Optimism

I had a good meeting with my father and my boyfriend after one whole year. It felt amazing to be able to be myself and really enjoy his company and connect like we did when I still felt like his special daughter. Then, I completely put this meeting out of my mind for the most part.

Learning to heal from emotionally toxic parenting is a difficult process. But I made some progress. With a lot of support and coaching, I was able to set my expectations aside before the dinner and keep them aside after the dinner. I was able to enjoy the moment without allowing myself to fall into a cycle of worry or cycle of hope. Expectations that the next meeting would go as well or that this is the beginning of our reunification as a family would have happened very subtly in the past. But, I have been able to notice when I dream of a reconnected family. I bring myself back to reality and remind myself of my boyfriend’s very wise words: Optimism is not expecting positive results or outcomes in the future, Optimism is knowing that no matter what happens, you will be okay. And with these precious words, my healing continued without falling into the pitfalls of anxiety over rejection or the hopefulness of reconnection.

Many weeks later, I still feel balanced. YAY!!! I feel that I have been grateful for the moment, also minimized the punishing of my father and increased the empathy towards him more often in the last few weeks. It has been hard to not continue to be angry and punish, as that gives me a sense of control; there is someone to blame and hold accountable for my bad childhood. But holding my father accountable is not 100% accurate or fair as he was not the only sinner nor the only one who caused me harm.

As a child we need to know who is to blame. We need to know because we are helpless and need to know who to trust to take care of us. As an adult, that keeps us in the role of the victim, never developing the identity of a survivor in charge of our destiny. We as adults, have to trust ourselves, maybe God, maybe our partners, maybe just maybe, our ability to make good decisions. We have to meet and take care of our own needs. So there really isn’t need to blame, although it does give us the illusion of control and frees us from the anxiety we feel for being in charge of what happens to us. Sigh – can’t have your cake and eat it too.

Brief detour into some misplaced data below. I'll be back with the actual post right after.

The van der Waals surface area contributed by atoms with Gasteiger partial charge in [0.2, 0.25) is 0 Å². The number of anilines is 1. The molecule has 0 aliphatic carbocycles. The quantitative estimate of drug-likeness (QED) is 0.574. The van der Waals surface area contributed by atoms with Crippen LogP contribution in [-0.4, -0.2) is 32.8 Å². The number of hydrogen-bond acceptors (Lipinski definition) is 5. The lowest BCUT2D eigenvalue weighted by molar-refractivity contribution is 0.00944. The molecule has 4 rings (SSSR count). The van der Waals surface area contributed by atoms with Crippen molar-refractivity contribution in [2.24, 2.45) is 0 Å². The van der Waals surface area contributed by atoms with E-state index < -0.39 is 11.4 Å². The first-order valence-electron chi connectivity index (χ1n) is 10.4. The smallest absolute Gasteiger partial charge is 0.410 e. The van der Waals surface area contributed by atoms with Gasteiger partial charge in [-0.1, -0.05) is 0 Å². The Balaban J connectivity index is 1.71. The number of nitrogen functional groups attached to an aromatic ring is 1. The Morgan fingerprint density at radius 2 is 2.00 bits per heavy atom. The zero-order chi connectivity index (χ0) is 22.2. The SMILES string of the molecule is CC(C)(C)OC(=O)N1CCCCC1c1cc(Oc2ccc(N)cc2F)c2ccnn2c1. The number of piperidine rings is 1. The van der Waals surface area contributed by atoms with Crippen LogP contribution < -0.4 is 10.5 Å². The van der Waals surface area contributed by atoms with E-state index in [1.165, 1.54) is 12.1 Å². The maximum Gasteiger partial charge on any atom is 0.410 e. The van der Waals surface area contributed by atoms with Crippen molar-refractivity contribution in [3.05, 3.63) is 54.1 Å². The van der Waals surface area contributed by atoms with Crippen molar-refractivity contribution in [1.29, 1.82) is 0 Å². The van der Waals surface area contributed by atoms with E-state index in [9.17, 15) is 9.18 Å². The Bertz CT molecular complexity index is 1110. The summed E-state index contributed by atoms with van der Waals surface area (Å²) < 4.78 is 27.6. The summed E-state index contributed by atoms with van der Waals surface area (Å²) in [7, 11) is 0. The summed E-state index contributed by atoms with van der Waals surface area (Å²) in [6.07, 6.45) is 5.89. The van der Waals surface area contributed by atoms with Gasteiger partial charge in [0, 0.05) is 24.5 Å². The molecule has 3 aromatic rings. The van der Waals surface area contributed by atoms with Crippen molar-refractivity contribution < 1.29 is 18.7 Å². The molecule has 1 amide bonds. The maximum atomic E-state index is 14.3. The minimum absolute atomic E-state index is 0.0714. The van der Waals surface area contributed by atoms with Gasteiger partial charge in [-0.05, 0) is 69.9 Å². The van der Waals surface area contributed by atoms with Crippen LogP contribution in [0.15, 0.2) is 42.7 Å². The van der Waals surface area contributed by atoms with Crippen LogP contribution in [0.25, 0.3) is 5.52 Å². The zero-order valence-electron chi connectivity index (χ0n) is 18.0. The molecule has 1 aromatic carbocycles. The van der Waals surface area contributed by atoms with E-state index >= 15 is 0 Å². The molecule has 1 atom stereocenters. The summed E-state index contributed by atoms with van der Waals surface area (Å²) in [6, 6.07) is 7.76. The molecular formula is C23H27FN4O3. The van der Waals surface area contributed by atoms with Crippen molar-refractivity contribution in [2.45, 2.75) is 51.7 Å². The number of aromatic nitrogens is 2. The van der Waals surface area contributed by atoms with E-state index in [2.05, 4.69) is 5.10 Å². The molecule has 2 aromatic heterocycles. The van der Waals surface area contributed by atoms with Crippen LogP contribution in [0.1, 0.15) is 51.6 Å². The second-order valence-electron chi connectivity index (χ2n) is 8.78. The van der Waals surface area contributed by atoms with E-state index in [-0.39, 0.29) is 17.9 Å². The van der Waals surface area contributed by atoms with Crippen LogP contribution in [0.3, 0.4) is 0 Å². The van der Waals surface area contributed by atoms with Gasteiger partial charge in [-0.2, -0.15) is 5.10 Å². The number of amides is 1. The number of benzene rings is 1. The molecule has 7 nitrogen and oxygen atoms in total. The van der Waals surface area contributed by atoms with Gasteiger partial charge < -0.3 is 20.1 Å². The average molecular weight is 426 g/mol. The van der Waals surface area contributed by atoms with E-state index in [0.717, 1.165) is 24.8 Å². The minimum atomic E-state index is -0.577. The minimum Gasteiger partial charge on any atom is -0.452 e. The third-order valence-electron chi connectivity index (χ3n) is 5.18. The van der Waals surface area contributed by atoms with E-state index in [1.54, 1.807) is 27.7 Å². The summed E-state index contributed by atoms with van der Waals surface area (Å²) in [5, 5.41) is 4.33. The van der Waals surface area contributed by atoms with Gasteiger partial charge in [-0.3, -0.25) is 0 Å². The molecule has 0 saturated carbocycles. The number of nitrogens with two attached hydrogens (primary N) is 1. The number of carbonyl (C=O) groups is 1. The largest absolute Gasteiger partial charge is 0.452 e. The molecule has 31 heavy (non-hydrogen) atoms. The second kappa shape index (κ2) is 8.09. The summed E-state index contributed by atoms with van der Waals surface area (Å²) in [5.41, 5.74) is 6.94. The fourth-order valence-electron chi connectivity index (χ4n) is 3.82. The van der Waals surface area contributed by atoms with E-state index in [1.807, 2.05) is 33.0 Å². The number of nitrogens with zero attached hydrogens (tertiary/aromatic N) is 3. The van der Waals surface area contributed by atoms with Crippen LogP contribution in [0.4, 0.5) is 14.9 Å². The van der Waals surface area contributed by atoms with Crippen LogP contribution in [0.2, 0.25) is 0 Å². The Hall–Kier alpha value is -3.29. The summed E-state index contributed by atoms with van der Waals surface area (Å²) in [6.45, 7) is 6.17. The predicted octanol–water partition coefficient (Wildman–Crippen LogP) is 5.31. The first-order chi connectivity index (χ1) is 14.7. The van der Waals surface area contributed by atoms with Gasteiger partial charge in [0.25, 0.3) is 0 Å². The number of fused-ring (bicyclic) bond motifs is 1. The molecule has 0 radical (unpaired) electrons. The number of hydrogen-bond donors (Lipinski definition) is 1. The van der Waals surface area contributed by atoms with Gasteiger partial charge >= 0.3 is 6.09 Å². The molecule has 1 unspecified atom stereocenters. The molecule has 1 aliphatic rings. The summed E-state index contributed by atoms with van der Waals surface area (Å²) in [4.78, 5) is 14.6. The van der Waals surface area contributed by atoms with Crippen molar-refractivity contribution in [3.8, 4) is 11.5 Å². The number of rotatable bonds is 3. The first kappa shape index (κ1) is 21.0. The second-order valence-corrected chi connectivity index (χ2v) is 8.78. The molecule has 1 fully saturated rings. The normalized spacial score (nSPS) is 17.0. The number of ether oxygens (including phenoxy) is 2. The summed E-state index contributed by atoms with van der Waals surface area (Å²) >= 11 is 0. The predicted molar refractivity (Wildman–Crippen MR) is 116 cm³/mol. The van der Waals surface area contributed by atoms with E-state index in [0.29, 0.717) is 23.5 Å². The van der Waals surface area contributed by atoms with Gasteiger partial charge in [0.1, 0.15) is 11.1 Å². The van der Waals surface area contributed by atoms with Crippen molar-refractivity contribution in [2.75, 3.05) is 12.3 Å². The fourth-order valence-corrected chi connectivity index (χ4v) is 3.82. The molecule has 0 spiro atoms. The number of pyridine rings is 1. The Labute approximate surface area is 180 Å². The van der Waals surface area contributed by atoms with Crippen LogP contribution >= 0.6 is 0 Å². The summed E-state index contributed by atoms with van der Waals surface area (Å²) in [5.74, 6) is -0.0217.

I often want to blame others. I want to blame parents. I want to blame the world. Because this is a pretty shitty world we live in – all too often it is shitty shitty shitty. People, on a regular basis, make bad decisions, bring life into this world and are completely unprepared for it. And as a result, at least 50% of the adult population has serious issues – attachment plus trauma or abuse – at least  attachment issues. So of course, it is hard for me as a social worker – my heart breaks with every child that has their emotional needs neglected. I see the emotionally stunted adults everywhere – they are everywhere – usually unaware of the cause of their problems, weaknesses and even poor choices. Sigh. I wish I could yell at the top of my lungs and set people straight – but we live in a corrupt world that is only driven by short term goals, not long term consequences. Sigh again.

 

So, I am going to continue to let go and remind myself that it is not my problem. But at the end of the day, all I can do is my part. Once I have done that, there is nothing else to be done. I need to enjoy my life, the little good that does exist in life – I wish for more of this, and wish for God to save our children.

 

Chit Chat.

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